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Artist Targets a Special Audience

After the shock wears off, viewers of Tom Nordstrom's work can appreciate that no two bullet holes are alike.


Under normal circumstances, art riddled with bullet holes might seem suspect, at best. But there they are, plain as day, in Tom Nordstrom's engaging work, now at gallery one one one: actual bullets creating Swiss-cheesy constellations of perforations on metal.

It's a funny, unsettling sight on first impression. After the shock value and visceral impact wear off, though, one can appreciate the rough beauty and tactile appeal inherent here. Subtleties can be admired, such as the fact that no two bullet holes are alike, and the serrated edges take on a variety of forms, like petals on flowers.

Nordstrom likes to find his essential material--his putty, his canvas--at a shooting range, where hunks of debris have been subjected to punishing gunfire. Colorfully rendered figures and faces are juxtaposed against the seemingly contradictory reality of what we're seeing, this art fashioned from violated metal.

Outside the gallery, we're greeted by a piece called "Prop," a mannequin whose brightly colored skirt is made of bullet-riddled metal, a suitable indication of what's inside the gallery. In "Field Trip," an ammo-punctured car door with a face and a bull's-eye painted over it conjures up memories of the climax to the film "Bonnie and Clyde." "The Writer," made from a brutalized old stove top, all jagged edges and punctured integrity, might serve as a metaphor for creative angst.

However the artist alters his materials, and however abstractly the materials are considered, there's no getting around the aura of violence built into the art. Nordstrom's art can be viewed in terms of the culture of violence, as both an indictment and a coy exploitation.

At times, the work comments on the prevalence of sexual violence and misogyny. With "Nude on Ironing Board" or "When She Kisses Me," the link between the female body and bullet holes sets up an uncomfortable real-life connection, referring to the objectification of women, and the common threat of sex- and domestic-related violence in America.

But elsewhere, an unexpected air of tenderness prevails, as with "The Bouquet," in which a flowery sundress is draped on tattered metal painted with a festive floral pattern. It short-circuits one's conventional definition of beauty. More recently, Nordstrom has taken to incorporating such found objects as bowling pins and mannequin parts into his work, still with the ever-present evidence of physical abuse, but also with a newfound levity, a Jasper Johns-ish junk-monger's wit, minus the pulpy, Sam Peckinpah touches.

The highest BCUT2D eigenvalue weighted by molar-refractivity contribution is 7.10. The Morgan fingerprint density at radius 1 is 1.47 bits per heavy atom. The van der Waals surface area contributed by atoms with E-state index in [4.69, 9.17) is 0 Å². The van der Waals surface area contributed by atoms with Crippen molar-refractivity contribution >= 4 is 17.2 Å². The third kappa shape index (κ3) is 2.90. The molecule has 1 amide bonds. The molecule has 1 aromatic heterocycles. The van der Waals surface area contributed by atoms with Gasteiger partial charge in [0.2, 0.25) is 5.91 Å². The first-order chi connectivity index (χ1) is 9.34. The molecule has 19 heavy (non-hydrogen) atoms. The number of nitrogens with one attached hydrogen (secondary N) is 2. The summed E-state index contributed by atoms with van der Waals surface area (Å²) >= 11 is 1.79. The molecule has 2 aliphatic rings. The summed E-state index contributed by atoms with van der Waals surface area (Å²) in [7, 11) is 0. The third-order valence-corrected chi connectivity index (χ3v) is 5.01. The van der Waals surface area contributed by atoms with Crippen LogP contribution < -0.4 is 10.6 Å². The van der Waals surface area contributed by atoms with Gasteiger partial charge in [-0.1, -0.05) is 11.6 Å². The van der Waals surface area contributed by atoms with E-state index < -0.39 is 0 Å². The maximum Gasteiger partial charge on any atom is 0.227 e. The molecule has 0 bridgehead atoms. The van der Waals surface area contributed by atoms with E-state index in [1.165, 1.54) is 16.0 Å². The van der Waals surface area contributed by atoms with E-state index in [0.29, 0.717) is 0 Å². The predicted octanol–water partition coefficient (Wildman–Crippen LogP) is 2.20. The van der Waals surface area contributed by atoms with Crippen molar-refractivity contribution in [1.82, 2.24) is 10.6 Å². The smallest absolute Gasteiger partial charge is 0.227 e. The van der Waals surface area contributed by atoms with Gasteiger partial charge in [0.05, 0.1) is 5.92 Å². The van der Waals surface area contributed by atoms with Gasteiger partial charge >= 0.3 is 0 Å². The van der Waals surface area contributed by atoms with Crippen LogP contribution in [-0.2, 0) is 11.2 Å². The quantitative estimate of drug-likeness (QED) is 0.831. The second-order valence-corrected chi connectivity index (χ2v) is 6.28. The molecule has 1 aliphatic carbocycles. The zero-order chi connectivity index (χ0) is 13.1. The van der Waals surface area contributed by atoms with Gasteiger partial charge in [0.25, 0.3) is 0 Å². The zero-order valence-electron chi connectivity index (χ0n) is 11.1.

Needless to say, Nordstrom's relief sculptures are anything but slick. While working up entertaining visuals, he also questions the nature of artistic beauty and traditional materials. Even by the standards of the helter-skelter world of found objects, his materials are off the scale. In the end, he keeps a cautious sense of balance in check, exerting droll, dark humor as a leavening agent against the grittier aspects of the work.

Gallery one one one, which opened its doors only this year, continues to be an inspiring exception to the idea that a serious contemporary art gallery has no place in Ventura. Although it's off the beaten path of the downtown area, the gallery space is well worth the effort of seeking out, championing, as it does, mostly young artists from the area and beyond. Long may it hang.

* Tom Nordstrom, "Bullet-Hole Series," through Wednesday at gallery one one one, 111 S. Dos Caminos Ave. in Ventura. Gallery hours: 11 a.m.-5 p.m. Tuesday-Saturday; 641-0111.


Board approved: The current show at the Buenaventura Gallery is an inside job, literally, and that's not a bad thing. New pieces by members of the Buenaventura Art Assn. make up a diverse exhibition.

Ventura art watchers have seen most of these artists' work, often at this gallery. There are local scenes lovingly depicted, including Norman Kirk's "Life Along the Rincon" and Teri Wuerth's "Ventura Pier and Surfer." Carlisle Cooper shows a few of his signature pieces, with their frazzled, iridescent surface treatment, and Mona Neuhaus' gentle color distortions add character to her landscapes. Lee Hodges lends her multimedia flair to an image of undersea life, and Paula Odor's "Rosie Red Iron Bark" is an empathetic close-up of leafage.

One of the most intriguing pieces on display is Shirley Ransom's painting "The Tea Party." A busy, bustling composition, it depicts behatted women with pleasant faces and comportment, and garish dresses that fade into the floral wallpaper. This layer of social propriety starkly contrasts an almost austere-looking maid in the background, so plain and inconspicuous as to stand apart from the surreal setting. Strangely enough, this servant is the painting's most compelling figure, in what seems to be a study of hierarchical folly.

Or is it just a pretty picture?

* "Board of Directors Special Show," through Dec. 7 at Buenaventura Gallery, 700 E. Santa Clara St. in Ventura. Gallery hours: 11 a.m.-4 p.m.; 648-1235.

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